Summer is around the corner, and we’re already springing outdoors for swimming, boating, biking, hiking, camping and playground romping.
AccuWeather already has made its summer forecast. Thanks to fading El Niño conditions, it says you can expect some changes in the coming season:
In much of the eastern United States, a hot summer is in store.
Rain and thunderstorms will dominate the pattern in the central and southern Plains, while the opposite occurs in California and the Northwest, and scarce rainfall leads to severe drought conditions.
Outdoor activities carry safety and injury risks, but a few precautions can keep your adventures under the sun and stars from turning into a season of dramas and traumas.
Here are six ways to stay safe:
1. Minimize the risk of mosquito virus
In 2015, 48 states and the District of Columbia reported West Nile virus infections in people, birds or mosquitoes, the Centers for Disease Control and Prevention says.
Overall, 2,060 cases in people were reported to the CDC. Of these, 1,360 (66 percent) were neuroinvasive (such as meningitis or encephalitis) and 700 (34 percent) were non-neuroinvasive.
Most people will develop no symptoms. About 1 in 5 infected people will develop a fever with other symptoms. A few — less than 1 percent of those infected — will develop a serious, sometimes fatal, neurologic illness.
No medications can treat West Nile, and no vaccine can prevent it, according to the CDC.
This year, people also will worry about the threat of Zika virus. The CDC already has warned that the virus — linked to a broad array of birth defects — is “a bit scarier than we initially thought.”
So CDC experts advise that you reduce the risk of infection by using insect repellent and wearing protective clothing to prevent mosquito bites. For more on repellents, check out “The 5 Best Repellents for Zika Virus Mosquitoes.”
To keep mosquitoes away, install or repair screens on windows and doors. Also, regularly empty standing water from flowerpots, gutters, buckets, pool covers, pet water dishes, discarded tires and birdbaths.
2. Keep Lyme disease at bay
Blacklegged ticks spread Lyme disease, the CDC says. Symptoms include fever, headache, fatigue and a skin rash called erythema migrans. If left untreated, infection can spread to joints, the heart and the nervous system.
The CDC reported more than 25,000 confirmed Lyme disease cases in 2014, the latest figures available. More than 8,000 other cases were “probable,” but unconfirmed. About 96 percent of confirmed cases occurred in just 14 states, mostly in the Northeast and Midwest.
You can avoid tick bites by staying away from wooded and bushy areas with high grass and leaf litter, and wearing repellant containing 20 to 30 percent DEET on your skin and 0.5 percent permethrin on clothing.
Bathe or shower as soon as possible after coming indoors to wash off ticks and more easily find any left crawling on you. Parents should check their children, and pet owners should examine their furry friends.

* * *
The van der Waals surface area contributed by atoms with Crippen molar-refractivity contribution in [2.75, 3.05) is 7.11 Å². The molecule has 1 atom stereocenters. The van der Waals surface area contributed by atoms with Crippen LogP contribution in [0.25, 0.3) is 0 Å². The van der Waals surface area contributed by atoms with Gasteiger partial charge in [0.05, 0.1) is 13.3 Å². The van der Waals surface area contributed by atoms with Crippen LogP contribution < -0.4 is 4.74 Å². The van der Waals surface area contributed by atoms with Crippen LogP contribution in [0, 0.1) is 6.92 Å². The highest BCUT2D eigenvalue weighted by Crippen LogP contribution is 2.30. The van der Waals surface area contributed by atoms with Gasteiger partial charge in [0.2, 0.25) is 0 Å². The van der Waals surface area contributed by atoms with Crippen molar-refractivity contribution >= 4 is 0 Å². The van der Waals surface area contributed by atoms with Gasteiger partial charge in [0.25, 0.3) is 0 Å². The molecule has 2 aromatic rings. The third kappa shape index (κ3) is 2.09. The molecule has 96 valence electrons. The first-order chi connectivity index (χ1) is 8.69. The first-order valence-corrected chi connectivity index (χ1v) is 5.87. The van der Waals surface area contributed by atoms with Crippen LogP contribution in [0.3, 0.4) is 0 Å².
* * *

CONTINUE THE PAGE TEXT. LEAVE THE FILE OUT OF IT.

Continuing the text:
3. Protect yourself from the sun
Slather on the sunblock — with an SPF (sun protection factor) of at least 15 and UVA (ultraviolet A) and UVB (ultraviolet B) protection, the CDC and other health officials advise.
Just a few serious sunburns can increase your risk of skin cancer later in life. Also wear light materials that cover your skin. Make applying sunscreen an everyday habit.
4. Remain hydrated
Dehydration can lead to heat exhaustion and heat stroke. So drink, drink, drink — water especially, but also beverages with electrolytes to replenish fluids and sodium lost through exertion.
Symptoms of heat exhaustion include fatigue, dizziness, headaches and nausea.
Meanwhile, signs of heat stroke include red-hot dry skin from lack of sweat, confusion and delirium. These indicate a medical emergency — call 911 immediately.
Carry water in an insulated bottle or canteen. Eat foods that are high in water content, such as watermelon.
Remember, if you’re thirsty, you’re already dehydrated. So keep drinking regularly — don’t wait until thirst strikes.
5. Stay safe on the playground
Emergency departments treat more than 200,000 children ages 14 and younger for playground-related injuries, the CDC says.
Choose parks and playgrounds that have shock-absorbing surfaces. Check playground equipment before letting children touch them — the surfaces can reach temperatures hot enough to burn a child.
Teach children not to shove. Remind children to swing sitting down and to wait until the swing stops before getting off.
6. Follow water safety rules
In 2014, there were 4,064 boating accidents that involved 610 deaths and 2,678 injuries, the U.S. Coast Guard says.
Children should wear Coast Guard-approved, properly fitted life jackets while on boats, around open water or when participating in water sports. In 2014, 84 percent of drowning victims were not wearing life jackets.
Actively supervise children around water, even if lifeguards are present. At a pool, do not allow anyone to play around drains and suction fittings.
Two to three children drown every day, the CDC says. Before going on vacation, take advantage of crash-course swimming lessons to improve your or children’s swimming skills, if needed.
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